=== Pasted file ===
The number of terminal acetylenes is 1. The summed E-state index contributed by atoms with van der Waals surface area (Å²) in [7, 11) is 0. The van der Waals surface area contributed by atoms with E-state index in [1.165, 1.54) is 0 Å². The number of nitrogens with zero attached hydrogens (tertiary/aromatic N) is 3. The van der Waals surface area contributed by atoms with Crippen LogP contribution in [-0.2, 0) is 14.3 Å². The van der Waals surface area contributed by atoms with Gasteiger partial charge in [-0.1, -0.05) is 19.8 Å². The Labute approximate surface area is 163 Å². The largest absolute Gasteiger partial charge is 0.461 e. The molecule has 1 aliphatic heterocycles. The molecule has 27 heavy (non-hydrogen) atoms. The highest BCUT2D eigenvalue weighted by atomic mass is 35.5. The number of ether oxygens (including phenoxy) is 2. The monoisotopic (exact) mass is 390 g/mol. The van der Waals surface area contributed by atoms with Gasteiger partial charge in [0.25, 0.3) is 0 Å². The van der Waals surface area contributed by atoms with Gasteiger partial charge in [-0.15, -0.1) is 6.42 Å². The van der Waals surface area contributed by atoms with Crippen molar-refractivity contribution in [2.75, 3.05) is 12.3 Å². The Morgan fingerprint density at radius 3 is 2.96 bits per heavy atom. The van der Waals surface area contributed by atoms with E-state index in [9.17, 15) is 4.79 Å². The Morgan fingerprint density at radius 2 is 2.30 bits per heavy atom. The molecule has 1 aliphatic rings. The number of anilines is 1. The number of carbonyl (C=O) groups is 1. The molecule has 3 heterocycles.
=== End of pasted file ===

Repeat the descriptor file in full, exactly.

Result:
The number of terminal acetylenes is 1. The summed E-state index contributed by atoms with van der Waals surface area (Å²) in [7, 11) is 0. The van der Waals surface area contributed by atoms with E-state index in [1.165, 1.54) is 0 Å². The number of nitrogens with zero attached hydrogens (tertiary/aromatic N) is 3. The van der Waals surface area contributed by atoms with Crippen LogP contribution in [-0.2, 0) is 14.3 Å². The van der Waals surface area contributed by atoms with Gasteiger partial charge in [-0.1, -0.05) is 19.8 Å². The Labute approximate surface area is 163 Å². The largest absolute Gasteiger partial charge is 0.461 e. The molecule has 1 aliphatic heterocycles. The molecule has 27 heavy (non-hydrogen) atoms. The highest BCUT2D eigenvalue weighted by atomic mass is 35.5. The number of ether oxygens (including phenoxy) is 2. The monoisotopic (exact) mass is 390 g/mol. The van der Waals surface area contributed by atoms with Gasteiger partial charge in [0.25, 0.3) is 0 Å². The van der Waals surface area contributed by atoms with Gasteiger partial charge in [-0.15, -0.1) is 6.42 Å². The van der Waals surface area contributed by atoms with Crippen molar-refractivity contribution in [2.75, 3.05) is 12.3 Å². The Morgan fingerprint density at radius 3 is 2.96 bits per heavy atom. The van der Waals surface area contributed by atoms with E-state index in [9.17, 15) is 4.79 Å². The Morgan fingerprint density at radius 2 is 2.30 bits per heavy atom. The molecule has 1 aliphatic rings. The number of anilines is 1. The number of carbonyl (C=O) groups is 1. The molecule has 3 heterocycles.